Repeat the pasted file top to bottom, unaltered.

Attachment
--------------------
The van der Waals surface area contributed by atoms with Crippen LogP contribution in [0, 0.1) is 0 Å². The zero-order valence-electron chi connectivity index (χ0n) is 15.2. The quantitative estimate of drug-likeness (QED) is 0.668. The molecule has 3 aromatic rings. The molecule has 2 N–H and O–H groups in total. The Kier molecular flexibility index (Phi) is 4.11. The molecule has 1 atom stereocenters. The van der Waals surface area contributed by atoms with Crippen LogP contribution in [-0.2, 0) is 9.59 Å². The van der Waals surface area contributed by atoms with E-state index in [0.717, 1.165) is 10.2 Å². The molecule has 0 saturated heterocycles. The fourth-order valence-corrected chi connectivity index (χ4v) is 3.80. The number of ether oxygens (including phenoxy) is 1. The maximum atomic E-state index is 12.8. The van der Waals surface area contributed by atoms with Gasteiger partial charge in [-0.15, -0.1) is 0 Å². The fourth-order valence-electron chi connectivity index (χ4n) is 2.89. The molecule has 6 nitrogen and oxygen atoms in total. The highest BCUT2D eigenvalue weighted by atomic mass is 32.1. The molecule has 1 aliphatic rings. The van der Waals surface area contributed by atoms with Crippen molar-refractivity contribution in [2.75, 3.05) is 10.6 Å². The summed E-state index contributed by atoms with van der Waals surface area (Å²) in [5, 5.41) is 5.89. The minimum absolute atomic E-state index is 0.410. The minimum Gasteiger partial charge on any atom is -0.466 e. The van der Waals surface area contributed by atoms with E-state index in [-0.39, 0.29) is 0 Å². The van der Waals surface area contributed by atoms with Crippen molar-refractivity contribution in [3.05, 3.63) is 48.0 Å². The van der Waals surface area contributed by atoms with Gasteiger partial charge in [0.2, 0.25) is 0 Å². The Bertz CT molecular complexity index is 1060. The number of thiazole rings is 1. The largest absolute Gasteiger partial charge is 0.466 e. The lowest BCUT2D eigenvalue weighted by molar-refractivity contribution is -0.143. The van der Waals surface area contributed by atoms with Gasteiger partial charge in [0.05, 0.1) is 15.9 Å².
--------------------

The van der Waals surface area contributed by atoms with Crippen LogP contribution in [0, 0.1) is 0 Å². The zero-order valence-electron chi connectivity index (χ0n) is 15.2. The quantitative estimate of drug-likeness (QED) is 0.668. The molecule has 3 aromatic rings. The molecule has 2 N–H and O–H groups in total. The Kier molecular flexibility index (Phi) is 4.11. The molecule has 1 atom stereocenters. The van der Waals surface area contributed by atoms with Crippen LogP contribution in [-0.2, 0) is 9.59 Å². The van der Waals surface area contributed by atoms with E-state index in [0.717, 1.165) is 10.2 Å². The molecule has 0 saturated heterocycles. The fourth-order valence-corrected chi connectivity index (χ4v) is 3.80. The number of ether oxygens (including phenoxy) is 1. The maximum atomic E-state index is 12.8. The van der Waals surface area contributed by atoms with Gasteiger partial charge in [-0.15, -0.1) is 0 Å². The fourth-order valence-electron chi connectivity index (χ4n) is 2.89. The molecule has 6 nitrogen and oxygen atoms in total. The highest BCUT2D eigenvalue weighted by atomic mass is 32.1. The molecule has 1 aliphatic rings. The van der Waals surface area contributed by atoms with Crippen molar-refractivity contribution in [2.75, 3.05) is 10.6 Å². The summed E-state index contributed by atoms with van der Waals surface area (Å²) in [5, 5.41) is 5.89. The minimum absolute atomic E-state index is 0.410. The minimum Gasteiger partial charge on any atom is -0.466 e. The van der Waals surface area contributed by atoms with E-state index in [-0.39, 0.29) is 0 Å². The van der Waals surface area contributed by atoms with Crippen molar-refractivity contribution in [3.05, 3.63) is 48.0 Å². The van der Waals surface area contributed by atoms with Gasteiger partial charge in [0.2, 0.25) is 0 Å². The Bertz CT molecular complexity index is 1060. The number of thiazole rings is 1. The largest absolute Gasteiger partial charge is 0.466 e. The lowest BCUT2D eigenvalue weighted by molar-refractivity contribution is -0.143. The van der Waals surface area contributed by atoms with Gasteiger partial charge in [0.05, 0.1) is 15.9 Å².